Current action refers to the effects of water moving in oceans or lakes.
Unlike water flowing under the influence of gravity down a river channel, movement of water in oceans and large lakes is caused by tidal cycles, wind, and temperature and density differences in the water (NOAA 2018). Gravitational attraction of the Earth to the Sun and the Moon, and its rotation about its axis, causes predictable cyclic rise and fall of large bodies of water. The rise and fall of tides results in movement of water that is most noticeable where it encroaches on coastlines, estuaries, bays, and harbors as the tides “come in,” and recede from them as the tides “go out.” Tidal currents are called “flood” or “ebb” in the rising and falling of tides, respectively. Because the tidal range is relatively uniform at any particular place along the coast, the reversing currents create equilibrium landforms, until some major natural or human-caused event disturbs the shape of the tidal channels or...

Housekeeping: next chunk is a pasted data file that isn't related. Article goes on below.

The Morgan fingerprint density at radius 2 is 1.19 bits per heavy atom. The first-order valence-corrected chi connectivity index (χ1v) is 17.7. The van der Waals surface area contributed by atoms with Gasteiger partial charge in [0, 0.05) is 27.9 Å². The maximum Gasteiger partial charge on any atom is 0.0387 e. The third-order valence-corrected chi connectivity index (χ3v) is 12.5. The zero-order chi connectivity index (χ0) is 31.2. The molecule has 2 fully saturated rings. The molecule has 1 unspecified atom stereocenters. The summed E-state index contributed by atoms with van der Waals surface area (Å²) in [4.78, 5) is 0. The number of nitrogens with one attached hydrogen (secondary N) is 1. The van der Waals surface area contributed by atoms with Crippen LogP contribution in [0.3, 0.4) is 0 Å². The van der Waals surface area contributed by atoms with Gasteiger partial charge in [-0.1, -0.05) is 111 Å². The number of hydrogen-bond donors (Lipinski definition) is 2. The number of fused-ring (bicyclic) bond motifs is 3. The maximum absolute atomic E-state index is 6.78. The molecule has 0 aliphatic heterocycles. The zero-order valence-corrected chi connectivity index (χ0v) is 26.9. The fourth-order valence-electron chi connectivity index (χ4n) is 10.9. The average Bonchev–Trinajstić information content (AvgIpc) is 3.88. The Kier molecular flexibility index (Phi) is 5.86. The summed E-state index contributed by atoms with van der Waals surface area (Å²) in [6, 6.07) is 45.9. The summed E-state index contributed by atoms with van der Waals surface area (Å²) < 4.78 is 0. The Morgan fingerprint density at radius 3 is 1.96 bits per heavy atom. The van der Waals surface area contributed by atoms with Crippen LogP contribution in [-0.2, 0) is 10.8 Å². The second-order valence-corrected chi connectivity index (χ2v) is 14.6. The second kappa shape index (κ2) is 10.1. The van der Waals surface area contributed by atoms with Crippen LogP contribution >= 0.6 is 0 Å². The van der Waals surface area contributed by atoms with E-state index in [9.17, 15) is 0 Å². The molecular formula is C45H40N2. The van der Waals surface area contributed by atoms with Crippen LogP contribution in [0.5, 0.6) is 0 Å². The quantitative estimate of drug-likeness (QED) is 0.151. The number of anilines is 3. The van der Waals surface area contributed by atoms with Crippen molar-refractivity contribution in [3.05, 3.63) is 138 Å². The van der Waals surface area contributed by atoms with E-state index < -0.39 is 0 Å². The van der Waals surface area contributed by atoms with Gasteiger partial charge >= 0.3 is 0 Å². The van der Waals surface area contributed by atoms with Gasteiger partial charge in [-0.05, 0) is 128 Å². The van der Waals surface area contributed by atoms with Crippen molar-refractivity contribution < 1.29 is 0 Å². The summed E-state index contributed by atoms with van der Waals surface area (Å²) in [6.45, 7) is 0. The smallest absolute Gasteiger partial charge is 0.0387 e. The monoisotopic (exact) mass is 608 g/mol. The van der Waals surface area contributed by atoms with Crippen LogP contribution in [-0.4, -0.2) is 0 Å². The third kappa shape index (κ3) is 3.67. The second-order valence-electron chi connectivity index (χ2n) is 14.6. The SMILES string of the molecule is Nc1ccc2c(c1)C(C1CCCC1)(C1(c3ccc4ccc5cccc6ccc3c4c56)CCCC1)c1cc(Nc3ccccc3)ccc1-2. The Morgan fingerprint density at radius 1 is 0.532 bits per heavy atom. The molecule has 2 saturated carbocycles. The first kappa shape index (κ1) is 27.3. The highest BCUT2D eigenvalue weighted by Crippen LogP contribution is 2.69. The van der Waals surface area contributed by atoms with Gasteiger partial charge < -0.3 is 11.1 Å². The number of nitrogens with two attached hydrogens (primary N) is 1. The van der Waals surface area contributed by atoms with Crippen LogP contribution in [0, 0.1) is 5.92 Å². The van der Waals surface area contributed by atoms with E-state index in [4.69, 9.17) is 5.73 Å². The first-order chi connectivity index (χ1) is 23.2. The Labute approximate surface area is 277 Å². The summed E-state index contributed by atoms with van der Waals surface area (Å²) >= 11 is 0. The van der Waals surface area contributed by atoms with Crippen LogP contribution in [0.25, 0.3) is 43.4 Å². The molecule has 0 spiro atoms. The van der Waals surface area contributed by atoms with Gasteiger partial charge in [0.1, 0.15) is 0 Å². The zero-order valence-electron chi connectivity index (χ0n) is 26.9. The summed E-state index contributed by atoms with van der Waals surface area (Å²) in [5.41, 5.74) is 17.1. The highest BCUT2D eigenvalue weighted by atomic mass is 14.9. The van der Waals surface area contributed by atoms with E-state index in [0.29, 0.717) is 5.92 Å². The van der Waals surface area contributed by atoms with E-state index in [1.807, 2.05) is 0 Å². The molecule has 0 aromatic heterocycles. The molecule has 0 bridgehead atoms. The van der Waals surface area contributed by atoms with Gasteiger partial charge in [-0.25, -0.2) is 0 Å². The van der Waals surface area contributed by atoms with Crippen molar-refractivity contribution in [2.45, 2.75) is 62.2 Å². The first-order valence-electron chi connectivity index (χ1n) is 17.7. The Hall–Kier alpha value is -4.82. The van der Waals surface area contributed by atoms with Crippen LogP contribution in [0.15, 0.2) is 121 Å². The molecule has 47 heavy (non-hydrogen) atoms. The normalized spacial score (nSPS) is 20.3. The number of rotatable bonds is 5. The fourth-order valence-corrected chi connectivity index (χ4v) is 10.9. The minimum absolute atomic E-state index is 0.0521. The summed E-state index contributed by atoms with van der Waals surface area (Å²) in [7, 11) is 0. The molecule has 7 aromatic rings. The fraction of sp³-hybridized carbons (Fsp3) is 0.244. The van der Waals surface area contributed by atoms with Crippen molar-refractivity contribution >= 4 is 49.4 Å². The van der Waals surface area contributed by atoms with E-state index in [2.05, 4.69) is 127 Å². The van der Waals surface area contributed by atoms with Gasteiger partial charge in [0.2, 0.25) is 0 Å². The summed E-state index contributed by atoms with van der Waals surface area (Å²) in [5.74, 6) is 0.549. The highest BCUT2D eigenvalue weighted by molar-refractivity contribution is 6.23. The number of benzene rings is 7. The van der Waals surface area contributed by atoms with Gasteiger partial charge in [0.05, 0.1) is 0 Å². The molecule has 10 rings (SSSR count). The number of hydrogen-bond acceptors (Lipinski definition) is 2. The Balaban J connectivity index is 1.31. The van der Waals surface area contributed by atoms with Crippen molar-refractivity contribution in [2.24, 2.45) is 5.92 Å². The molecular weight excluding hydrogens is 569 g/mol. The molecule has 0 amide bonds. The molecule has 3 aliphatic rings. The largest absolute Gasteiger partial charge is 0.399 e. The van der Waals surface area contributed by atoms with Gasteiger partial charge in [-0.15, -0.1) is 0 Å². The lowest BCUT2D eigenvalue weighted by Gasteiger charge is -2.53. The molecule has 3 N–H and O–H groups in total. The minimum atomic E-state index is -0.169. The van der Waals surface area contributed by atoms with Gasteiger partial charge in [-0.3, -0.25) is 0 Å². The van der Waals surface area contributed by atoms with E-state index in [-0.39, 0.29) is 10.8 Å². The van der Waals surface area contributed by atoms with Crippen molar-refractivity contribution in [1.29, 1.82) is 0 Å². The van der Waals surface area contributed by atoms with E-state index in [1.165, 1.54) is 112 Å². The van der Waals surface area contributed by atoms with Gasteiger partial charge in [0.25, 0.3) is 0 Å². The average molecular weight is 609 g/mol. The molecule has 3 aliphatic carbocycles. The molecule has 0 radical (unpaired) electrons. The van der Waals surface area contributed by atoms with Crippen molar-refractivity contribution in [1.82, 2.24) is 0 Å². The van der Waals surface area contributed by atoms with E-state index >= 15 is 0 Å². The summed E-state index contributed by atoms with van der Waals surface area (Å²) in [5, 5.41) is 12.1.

- NOAA (2018) Currents (Webpage). National Ocean Service, U.S. Department of Commerce, National Oceanographic and Atmospheric Administration. https://oceanservice.noaa.gov/education/tutorial_currents/. Accessed 20 Jan 2018
- USACE (2008) Water wave mechanics. Chapter 1 in Coastal engineering manual. U.S. Army Corps of Engineers Engineering and Design Manual EM 1110-2-1110 (Part II). http://www.publications.usace.army.mil/Portals/76/Publications/EngineerManuals/EM_1110-2-1100_Part-02.pdf?ver=2016-02-11-153511-290. Accessed 20 Jan 2018